Mathew Reichertz – Artist Profile

Headshot for VANS

Mathew Reichertz

Originally from Montreal, Mathew Reichertz completed his BFA at Concordia University and his MFA at NSCAD University. In 2005 Reichertz was the Eastern Canadian winner of the RBC Canadian Painting Competition and in 2006 was shortlisted for the Sobey Art Award. He has had numerous exhibitions nationally and his work can be found in a number of institutional collections including the Nova Scotia Art Bank, the Art Gallery of Nova Scotia and the Dalhousie Art Gallery. Reichertz’s interests are in narrative and contemporary painting. In 2006 he became a tenure track member of the Faculty at NSCAD University where he is now an Associate Professor.

the world of story telling
As an artist my interests revolve around story telling in the context of contemporary art. On a personal level I remember with stories, I understand through stories, and problem solve with stories. I encounter and make sense of the world within stories. In contemporary art, stories are quietly contested. Often backstories appear in essays or interviews about the work and the work itself may flirt with narrative but stop short of actually telling a story. One can often find what could be described as ambiguous narrative or fractured narrative. For reasons that I can only make guesses about, straight story telling is rare.

Gargabe-Page-1-copy-copy

“Garbage, Page 1”, Oil on polystyrene, 2014.
Photo credit: Steve Farmer

the way the art gets made
My greatest influences come from difficult experiences. When something upsetting happens and I spend too much time thinking about it, there is the potential that it will eventually make its way into my work. I don’t have much control over this process but I don’t really want more than I have. This acknowledgement of the importance of struggle and conflict in my process however, does not mean that making the work is therapeutic. Nor is it significant as autobiography. It is just the way that the art gets made.

the best decision
Challenges I had maintaining an art practice early on were the result of financial stress, having to work to make ends meet. There is only so much time in a day and if too much of it is spent on activities that are not involved with the process of making art, then the art can grind to a halt. There is a self-propagating aspect to art-making, working leads to more ideas and more limber and intuitive problem solving.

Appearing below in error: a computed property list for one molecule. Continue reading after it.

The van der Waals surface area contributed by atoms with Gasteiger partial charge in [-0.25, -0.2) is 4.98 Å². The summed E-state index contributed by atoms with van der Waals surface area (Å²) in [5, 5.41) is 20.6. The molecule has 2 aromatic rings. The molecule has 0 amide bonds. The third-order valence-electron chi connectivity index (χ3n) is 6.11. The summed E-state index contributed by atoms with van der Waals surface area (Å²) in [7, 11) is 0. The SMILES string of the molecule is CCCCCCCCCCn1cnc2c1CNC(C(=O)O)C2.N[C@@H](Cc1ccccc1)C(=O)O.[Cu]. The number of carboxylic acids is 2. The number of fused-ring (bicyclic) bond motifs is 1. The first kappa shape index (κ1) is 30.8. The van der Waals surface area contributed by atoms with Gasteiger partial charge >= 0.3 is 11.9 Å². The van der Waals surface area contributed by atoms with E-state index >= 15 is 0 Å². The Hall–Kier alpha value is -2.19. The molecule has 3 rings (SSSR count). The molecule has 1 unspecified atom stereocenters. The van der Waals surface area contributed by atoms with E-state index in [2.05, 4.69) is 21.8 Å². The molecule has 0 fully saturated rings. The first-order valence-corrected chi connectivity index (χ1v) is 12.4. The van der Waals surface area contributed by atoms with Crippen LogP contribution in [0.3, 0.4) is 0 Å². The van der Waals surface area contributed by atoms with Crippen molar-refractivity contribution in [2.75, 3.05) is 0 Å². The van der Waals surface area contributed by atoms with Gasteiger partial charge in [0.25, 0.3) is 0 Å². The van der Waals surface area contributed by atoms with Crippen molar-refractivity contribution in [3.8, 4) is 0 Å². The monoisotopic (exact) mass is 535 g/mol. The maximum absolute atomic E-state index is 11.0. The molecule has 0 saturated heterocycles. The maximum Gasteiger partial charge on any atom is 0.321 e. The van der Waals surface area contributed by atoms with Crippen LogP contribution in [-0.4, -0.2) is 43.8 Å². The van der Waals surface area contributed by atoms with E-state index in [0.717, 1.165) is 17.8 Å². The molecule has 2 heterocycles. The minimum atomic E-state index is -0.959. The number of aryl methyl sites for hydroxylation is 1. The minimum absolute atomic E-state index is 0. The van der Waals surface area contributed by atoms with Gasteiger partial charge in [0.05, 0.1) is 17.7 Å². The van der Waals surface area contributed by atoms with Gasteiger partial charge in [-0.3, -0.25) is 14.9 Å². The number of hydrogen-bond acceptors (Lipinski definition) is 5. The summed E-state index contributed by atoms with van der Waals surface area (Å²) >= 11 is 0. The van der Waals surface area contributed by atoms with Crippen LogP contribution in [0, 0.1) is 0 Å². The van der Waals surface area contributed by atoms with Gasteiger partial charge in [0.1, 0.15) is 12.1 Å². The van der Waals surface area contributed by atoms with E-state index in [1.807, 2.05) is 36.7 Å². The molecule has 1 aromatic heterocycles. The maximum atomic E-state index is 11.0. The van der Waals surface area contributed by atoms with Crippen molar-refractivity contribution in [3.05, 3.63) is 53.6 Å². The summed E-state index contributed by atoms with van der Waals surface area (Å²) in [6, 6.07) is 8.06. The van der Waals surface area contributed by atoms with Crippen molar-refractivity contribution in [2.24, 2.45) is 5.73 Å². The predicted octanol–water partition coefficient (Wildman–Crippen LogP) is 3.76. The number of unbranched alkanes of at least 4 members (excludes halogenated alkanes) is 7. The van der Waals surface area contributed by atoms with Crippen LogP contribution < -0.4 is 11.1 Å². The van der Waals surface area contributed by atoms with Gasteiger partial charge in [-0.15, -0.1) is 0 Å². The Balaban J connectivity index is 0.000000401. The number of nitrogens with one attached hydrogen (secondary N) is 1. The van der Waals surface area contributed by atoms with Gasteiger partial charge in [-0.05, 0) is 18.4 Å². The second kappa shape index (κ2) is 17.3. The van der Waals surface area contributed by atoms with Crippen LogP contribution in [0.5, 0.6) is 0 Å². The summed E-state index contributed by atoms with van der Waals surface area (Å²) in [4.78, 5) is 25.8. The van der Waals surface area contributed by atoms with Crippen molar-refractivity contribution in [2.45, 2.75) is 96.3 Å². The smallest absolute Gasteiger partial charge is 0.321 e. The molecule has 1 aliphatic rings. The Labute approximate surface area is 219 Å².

The best decision that I ever made was to keep thinking of myself as an artist. We truly construct our lives through the goals and desires that we choose to acknowledge and foster. I used to think this had something to do with some mystical aspect of existence but now I understand that it has to do with some mystical aspect of systems theory.

services and opportunities
I have been a negligent VANS member in the sense that my membership has lapsed at times. However, I believe that VANS is providing a host of services and opportunities for its members and the Nova Scotia arts community in general. I have personally been on a panel organized by VANS – a great experience – and have seen many artists, young and old, mentor and mentee have fulfilling experiences with the Mentorship Program. I am honored to have been a part of that program (2015-16) as a mentor.

garbage and dog parks
I recently completed Garbage, an architectural-scale series of panels that transform the gallery into a graphic novel. Each of the 18 “pages” of the story consists of painted panels on polystyrene that either make up a larger rectangle in the vertical proportions of a page of a book, or that comprise an assemblage of irregularly shaped image elements arrayed across the gallery wall. When assembled, the single “pages” each measure 8 x 6 feet; the larger assemblages occupy spaces measuring up to 11 x 26 feet. A catalogue was produced for the exhibition that puts the paintings back into a comic book form and this comic book was recently launched at the Toronto Comic Arts Book Fair.

At the moment I am working on Dog Park. Imagine a world where your sense of smell was 45 to 100 times more sensitive, you were colour blind to reds, oranges and yellows and your visual acuity was decreased by 75%. Smell becomes utterly urgent. This is the experience I am trying to address in an installation of both image-based and abstract elements that work together to portray a walk in the park from the perspective of my dog’s nose.

Learn more about Mathew Reichertz by visiting his website: www.reichertz.ca or pick up a copy of his book Garbage at your local bookstore.

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